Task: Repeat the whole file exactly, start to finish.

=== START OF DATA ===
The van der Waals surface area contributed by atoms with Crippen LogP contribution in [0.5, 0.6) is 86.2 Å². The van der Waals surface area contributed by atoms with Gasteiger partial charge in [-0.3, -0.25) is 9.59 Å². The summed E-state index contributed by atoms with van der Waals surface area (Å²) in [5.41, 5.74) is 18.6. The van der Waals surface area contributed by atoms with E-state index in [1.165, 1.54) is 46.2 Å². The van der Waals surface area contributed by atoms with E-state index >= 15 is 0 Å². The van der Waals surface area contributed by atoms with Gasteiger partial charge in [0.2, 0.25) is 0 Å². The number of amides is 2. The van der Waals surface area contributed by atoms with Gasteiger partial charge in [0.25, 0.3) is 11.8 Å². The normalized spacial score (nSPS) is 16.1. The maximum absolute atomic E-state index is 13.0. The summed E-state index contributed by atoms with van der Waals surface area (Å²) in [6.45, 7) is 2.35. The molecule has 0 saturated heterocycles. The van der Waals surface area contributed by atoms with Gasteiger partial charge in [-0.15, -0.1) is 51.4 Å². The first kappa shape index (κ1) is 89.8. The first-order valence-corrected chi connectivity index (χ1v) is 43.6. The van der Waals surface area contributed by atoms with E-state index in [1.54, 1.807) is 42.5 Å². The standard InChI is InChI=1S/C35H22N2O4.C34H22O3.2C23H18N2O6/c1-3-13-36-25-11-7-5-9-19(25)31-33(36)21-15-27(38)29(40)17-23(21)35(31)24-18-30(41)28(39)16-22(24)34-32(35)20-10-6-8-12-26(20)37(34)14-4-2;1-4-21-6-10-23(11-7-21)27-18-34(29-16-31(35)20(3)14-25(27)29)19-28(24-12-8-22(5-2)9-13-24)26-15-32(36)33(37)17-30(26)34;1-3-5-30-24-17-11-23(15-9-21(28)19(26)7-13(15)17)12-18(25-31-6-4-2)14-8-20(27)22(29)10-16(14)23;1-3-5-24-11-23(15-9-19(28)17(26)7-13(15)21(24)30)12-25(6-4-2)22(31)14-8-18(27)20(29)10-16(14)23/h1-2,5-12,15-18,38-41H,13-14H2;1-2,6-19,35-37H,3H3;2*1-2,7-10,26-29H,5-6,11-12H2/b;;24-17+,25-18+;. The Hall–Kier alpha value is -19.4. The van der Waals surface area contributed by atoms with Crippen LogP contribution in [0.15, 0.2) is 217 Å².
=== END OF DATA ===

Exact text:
The van der Waals surface area contributed by atoms with Crippen LogP contribution in [0.5, 0.6) is 86.2 Å². The van der Waals surface area contributed by atoms with Gasteiger partial charge in [-0.3, -0.25) is 9.59 Å². The summed E-state index contributed by atoms with van der Waals surface area (Å²) in [5.41, 5.74) is 18.6. The van der Waals surface area contributed by atoms with E-state index in [1.165, 1.54) is 46.2 Å². The van der Waals surface area contributed by atoms with E-state index >= 15 is 0 Å². The van der Waals surface area contributed by atoms with Gasteiger partial charge in [0.2, 0.25) is 0 Å². The number of amides is 2. The van der Waals surface area contributed by atoms with Gasteiger partial charge in [0.25, 0.3) is 11.8 Å². The normalized spacial score (nSPS) is 16.1. The maximum absolute atomic E-state index is 13.0. The summed E-state index contributed by atoms with van der Waals surface area (Å²) in [6.45, 7) is 2.35. The molecule has 0 saturated heterocycles. The van der Waals surface area contributed by atoms with Gasteiger partial charge in [-0.15, -0.1) is 51.4 Å². The first kappa shape index (κ1) is 89.8. The first-order valence-corrected chi connectivity index (χ1v) is 43.6. The van der Waals surface area contributed by atoms with E-state index in [1.54, 1.807) is 42.5 Å². The standard InChI is InChI=1S/C35H22N2O4.C34H22O3.2C23H18N2O6/c1-3-13-36-25-11-7-5-9-19(25)31-33(36)21-15-27(38)29(40)17-23(21)35(31)24-18-30(41)28(39)16-22(24)34-32(35)20-10-6-8-12-26(20)37(34)14-4-2;1-4-21-6-10-23(11-7-21)27-18-34(29-16-31(35)20(3)14-25(27)29)19-28(24-12-8-22(5-2)9-13-24)26-15-32(36)33(37)17-30(26)34;1-3-5-30-24-17-11-23(15-9-21(28)19(26)7-13(15)17)12-18(25-31-6-4-2)14-8-20(27)22(29)10-16(14)23;1-3-5-24-11-23(15-9-19(28)17(26)7-13(15)21(24)30)12-25(6-4-2)22(31)14-8-18(27)20(29)10-16(14)23/h1-2,5-12,15-18,38-41H,13-14H2;1-2,6-19,35-37H,3H3;2*1-2,7-10,26-29H,5-6,11-12H2/b;;24-17+,25-18+;. The Hall–Kier alpha value is -19.4. The van der Waals surface area contributed by atoms with Crippen LogP contribution in [0.15, 0.2) is 217 Å².